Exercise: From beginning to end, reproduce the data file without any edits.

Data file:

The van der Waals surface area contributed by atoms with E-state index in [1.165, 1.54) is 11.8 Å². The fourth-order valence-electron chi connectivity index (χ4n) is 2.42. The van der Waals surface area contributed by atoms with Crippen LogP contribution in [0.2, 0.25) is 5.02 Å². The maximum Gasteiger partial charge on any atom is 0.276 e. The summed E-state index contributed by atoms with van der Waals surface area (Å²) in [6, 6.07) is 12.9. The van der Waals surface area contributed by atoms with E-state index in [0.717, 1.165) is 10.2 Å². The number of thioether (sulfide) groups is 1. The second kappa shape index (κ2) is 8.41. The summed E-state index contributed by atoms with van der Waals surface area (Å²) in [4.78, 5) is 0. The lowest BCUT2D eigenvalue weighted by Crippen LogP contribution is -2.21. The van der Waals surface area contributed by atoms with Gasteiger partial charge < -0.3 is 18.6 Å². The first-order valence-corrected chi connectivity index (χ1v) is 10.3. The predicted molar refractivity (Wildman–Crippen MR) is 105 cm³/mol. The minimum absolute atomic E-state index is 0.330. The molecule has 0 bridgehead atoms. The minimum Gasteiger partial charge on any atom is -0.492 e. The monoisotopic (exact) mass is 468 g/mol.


The van der Waals surface area contributed by atoms with E-state index in [1.165, 1.54) is 11.8 Å². The fourth-order valence-electron chi connectivity index (χ4n) is 2.42. The van der Waals surface area contributed by atoms with Crippen LogP contribution in [0.2, 0.25) is 5.02 Å². The maximum Gasteiger partial charge on any atom is 0.276 e. The summed E-state index contributed by atoms with van der Waals surface area (Å²) in [6, 6.07) is 12.9. The van der Waals surface area contributed by atoms with E-state index in [0.717, 1.165) is 10.2 Å². The number of thioether (sulfide) groups is 1. The second kappa shape index (κ2) is 8.41. The summed E-state index contributed by atoms with van der Waals surface area (Å²) in [4.78, 5) is 0. The lowest BCUT2D eigenvalue weighted by Crippen LogP contribution is -2.21. The van der Waals surface area contributed by atoms with Gasteiger partial charge < -0.3 is 18.6 Å². The first-order valence-corrected chi connectivity index (χ1v) is 10.3. The predicted molar refractivity (Wildman–Crippen MR) is 105 cm³/mol. The minimum absolute atomic E-state index is 0.330. The molecule has 0 bridgehead atoms. The minimum Gasteiger partial charge on any atom is -0.492 e. The monoisotopic (exact) mass is 468 g/mol.